occasionally.
Green Beverages
Green beverages are the healthiest, go-to
beverages. They do not contain any added
sugar or artificial sweeteners and therefore
do not contribute extra calories. Water, 1%
and skim unflavored milk, and unsweetened
coffee and tea are placed in the “green”
category. Green beverages should be
consumed daily.
• Diet sodas*
• Diet iced teas*
• Low calorie or low sugar drinks**
• 100% Juice (≤ 8 ounce portions)
• Low-calorie sports drinks**
• Water is the best choice!
• Seltzer or mineral water
• 1% or skim unflavored milk
• Unsweetened coffee or tea
• 2% Unflavored milk
• Skim Flavored Milk (≤ 8 ounce)
Ok sometimes.
* No Calorie Beverages: Limit 20 oz portion
** Low Calorie Beverage: Limit 12 oz portion
Go for it!
Why a Healthy
Beverage Policy?
Healthy Beverage
Vending Policy
THE NEW (AB)NORMAL
Why a Healthy Beverage Policy?
• Sugar-Sweetened Beverages are the largest
source of extra calories in our diet.
• Healthier employees are more productive and
workplace wellness saves money.
• Education alone doesn’t work.
• Education plus environmental changes are
most effective.
Drinks with added refined sugar, such as:
What are Sugar-Sweetened
Beverages?
•
•
•
•
Soft Drinks: Coke, Pepsi, Mountain Dew, Dr. Pepper
Fruit Drinks: Sunny D, Hawaiian Punch, Capri Sun
Sports Drinks: Gatorade, Powerade, Propel
Tea/Coffee Drinks: Arizona Iced Tea, Starbucks
Frappuccino
• Energy Drinks: Red Bull, Monster, Rock Star
• Sweetened Milk: Chocolate Milk
1
Red – Maybe not.
•
•
•
•
•
Regular Sodas
Sports Drinks
Energy Drinks
Sweetened Tea
Fruit & Juice Drinks
with added sugar
Yellow – Ok sometimes.
•
•
•
•
•
Diet Sodas
Diet Iced Tea
100% Juice
Chocolate/Flavored Milk
Low Calorie Drinks
Green – Go for it!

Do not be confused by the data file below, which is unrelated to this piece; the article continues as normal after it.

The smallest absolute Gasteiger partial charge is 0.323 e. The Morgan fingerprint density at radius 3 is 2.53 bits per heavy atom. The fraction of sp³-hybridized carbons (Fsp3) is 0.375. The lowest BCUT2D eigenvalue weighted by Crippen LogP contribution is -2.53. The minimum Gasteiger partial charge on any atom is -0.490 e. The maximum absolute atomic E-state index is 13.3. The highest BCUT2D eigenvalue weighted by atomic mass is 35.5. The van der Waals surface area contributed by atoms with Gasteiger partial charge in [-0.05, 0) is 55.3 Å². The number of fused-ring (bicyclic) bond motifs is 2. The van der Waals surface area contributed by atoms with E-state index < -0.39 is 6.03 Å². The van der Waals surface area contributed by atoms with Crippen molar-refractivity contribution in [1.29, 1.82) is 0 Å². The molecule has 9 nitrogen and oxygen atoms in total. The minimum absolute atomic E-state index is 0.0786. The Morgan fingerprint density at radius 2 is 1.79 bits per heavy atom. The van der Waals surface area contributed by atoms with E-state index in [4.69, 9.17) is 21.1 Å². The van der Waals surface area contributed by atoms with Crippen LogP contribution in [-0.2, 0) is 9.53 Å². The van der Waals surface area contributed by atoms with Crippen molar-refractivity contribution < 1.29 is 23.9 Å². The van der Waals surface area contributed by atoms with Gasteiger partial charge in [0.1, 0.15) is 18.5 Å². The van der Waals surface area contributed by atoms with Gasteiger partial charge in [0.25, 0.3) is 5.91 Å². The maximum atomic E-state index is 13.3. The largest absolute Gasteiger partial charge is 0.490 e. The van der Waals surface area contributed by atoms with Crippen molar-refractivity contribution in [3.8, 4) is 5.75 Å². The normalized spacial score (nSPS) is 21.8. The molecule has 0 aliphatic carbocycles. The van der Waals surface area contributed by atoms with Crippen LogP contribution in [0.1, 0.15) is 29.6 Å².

•
•
•
•
•
•
•
•
•
•
•
•
Water
Seltzer Water
Skim or 1% Milk
Unsweetened Tea
Unsweetened Coffee
Developing a Healthy
Beverage Policy
Convene a Healthy Beverage Workgroup
Complete a Beverage Assessment
Develop a Healthy Beverage Policy
Educate and Engage Employees
Implement the Healthy Beverage Policy
Track Changes
Celebrate a Healthier Workplace!
Download the guide at www.healthynebraska.org
2
Appendix F
Implement the Healthy
Beverage Policy
QQ Sample Letter to Vendor
QQ Sample Vendor Contract
QQ Rethink Your Drink Signs
(8 1/2x11 & 11x17)
Sample Letter to Vendor
Appendix E
VENDOR NAME
VENDOR ADDRESS
Dear (Vending company),
(Company name) has decided to take on the challenge of improving the health of our employees.
As of (date) we will begin making changes to our vending machines that serve beverages. We are
hopeful that we may maintain a working relationship with your organization during this transitional
time for us and that we can make these accommodations together.
Based on employee feedback, our wellness committee has provided a list of products that meet
the given criteria that our employees would be interested in seeing in their machines. We would
gladly welcome any input and expertise on the products we are choosing as we move forward.
In an attempt to educate our employees during this transition we will be utilizing promotional items
to encourage employees to Rethink Your Drink. The machines will be surveyed periodically to
ensure that all guidelines are continuing to be met as determined by our updated contract.
We will be learning together as we move through the process of developing a healthier workplace.
As we work through these modifications we may need to reevaluate periodically to provide the
most beneficial impact for both your business and our organization’s health.
We look forward to working together to meet these goals and intend to begin making changes to